Phenolsulfonphthalein (Injection)

Overview

Phenolsulfonphthalein is an injectable diagnostic agent which is used to diagnose kidney issues or disease, and to determine how well a patient's kidneys are functioning. It is excreted almost entirely via the urine. By measuring the amount of Phenolsulfonphthalein in the urine, a doctor can ascertain whether the kidneys are functioning as they should be.

It functions by changing color when it is processed by kidneys with problems. An overgrowth of contaminants or waste products produced by dying cells will cause a change in the pH of the Phenolsulfonphthalein, resulting in a change in the indicating color.

This substance is often referred to as phenol red, on account of its red color. It exists as a red crystalline substance which is stable in the air and soluble in liquids like water and ethanol. It has a weak acidity and functions as a pH indicator.

Phenolsulfonphthalein can also be used to mimic estrogen, and in some cases, it can enhance the production of cells which express the estrogen receptor, therefore making it useful in the induction of ovarian epithelial cells from women who have been through the menopause. It may also be used off-label for other purposes, at the discretion of the prescribing doctor.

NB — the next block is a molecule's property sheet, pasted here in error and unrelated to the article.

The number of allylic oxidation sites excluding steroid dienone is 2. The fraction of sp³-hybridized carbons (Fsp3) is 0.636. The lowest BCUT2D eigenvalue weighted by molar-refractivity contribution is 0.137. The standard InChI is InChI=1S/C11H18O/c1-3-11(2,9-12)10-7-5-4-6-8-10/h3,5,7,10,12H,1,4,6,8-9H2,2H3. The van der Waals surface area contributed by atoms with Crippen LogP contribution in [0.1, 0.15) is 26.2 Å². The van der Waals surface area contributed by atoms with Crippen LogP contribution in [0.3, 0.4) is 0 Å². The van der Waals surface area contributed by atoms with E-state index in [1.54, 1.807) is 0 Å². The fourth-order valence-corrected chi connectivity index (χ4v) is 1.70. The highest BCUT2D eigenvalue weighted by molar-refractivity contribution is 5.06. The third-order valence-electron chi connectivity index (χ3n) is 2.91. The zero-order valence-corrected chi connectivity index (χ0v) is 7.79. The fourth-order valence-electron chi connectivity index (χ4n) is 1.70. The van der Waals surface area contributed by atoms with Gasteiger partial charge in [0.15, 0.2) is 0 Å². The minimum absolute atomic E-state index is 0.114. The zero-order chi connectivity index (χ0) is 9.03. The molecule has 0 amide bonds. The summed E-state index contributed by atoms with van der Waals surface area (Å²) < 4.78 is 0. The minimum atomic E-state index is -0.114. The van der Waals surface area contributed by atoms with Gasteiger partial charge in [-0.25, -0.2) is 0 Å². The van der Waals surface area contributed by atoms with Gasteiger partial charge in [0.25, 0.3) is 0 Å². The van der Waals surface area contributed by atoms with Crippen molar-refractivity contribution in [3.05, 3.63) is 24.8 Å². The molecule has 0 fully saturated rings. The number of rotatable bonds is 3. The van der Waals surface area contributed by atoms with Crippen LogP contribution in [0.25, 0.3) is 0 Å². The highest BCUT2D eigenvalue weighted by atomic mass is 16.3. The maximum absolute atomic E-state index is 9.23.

Type Of Medicine

  • Diagnostic agent

Conditions Treated

  • Kidney disease

Side Effects

Phenolsulfonphthalein does not usually cause many unwanted side effects. In some cases, it may cause wheezing or a skin rash shortly after it is administered.

As the patient continues to take the drug as prescribed, the previously mentioned side effects should begin to lessen. If these effects persist over time or appear to get worse, the patient is advised to follow this up with their doctor or healthcare provider as soon as possible. In some instances, rashes and/or wheezing may be suitable for treatment with over the counter remedies or another prescription drug, although in most cases these side effects should correct themselves shortly after the substance is excreted via the urine.

Symptoms of allergic reaction, albeit rare, can happen when undergoing tests with Phenolsulfonphthalein. Patients who experience swelling, itching or the tongue, face or throat, dizziness or difficulty breathing should seek immediate medical attention.

Not all side effects may be listed. Patients who think they may have experienced unlisted side effects while undergoing testing with this medication should consult their doctor as soon as possible, and report their findings to the FDA where pertinent.

Dosage

As with all medicines, it is very important to only take Phenolsulfonphthalein as prescribed by a qualified physician. This means that patients should avoid taking any more of the drug than they have been advised to by their doctor, both in terms of dose size and frequency. In addition to this, patients should be willing to stop taking this medication when advised to do so by their doctor, even if they still have a supply of it remaining.

Phenolsulfonphthalein passes out of the body via the urine. By measuring the amount of this compound in the urine, a doctor will be able to tell if the patient's kidneys are functioning properly.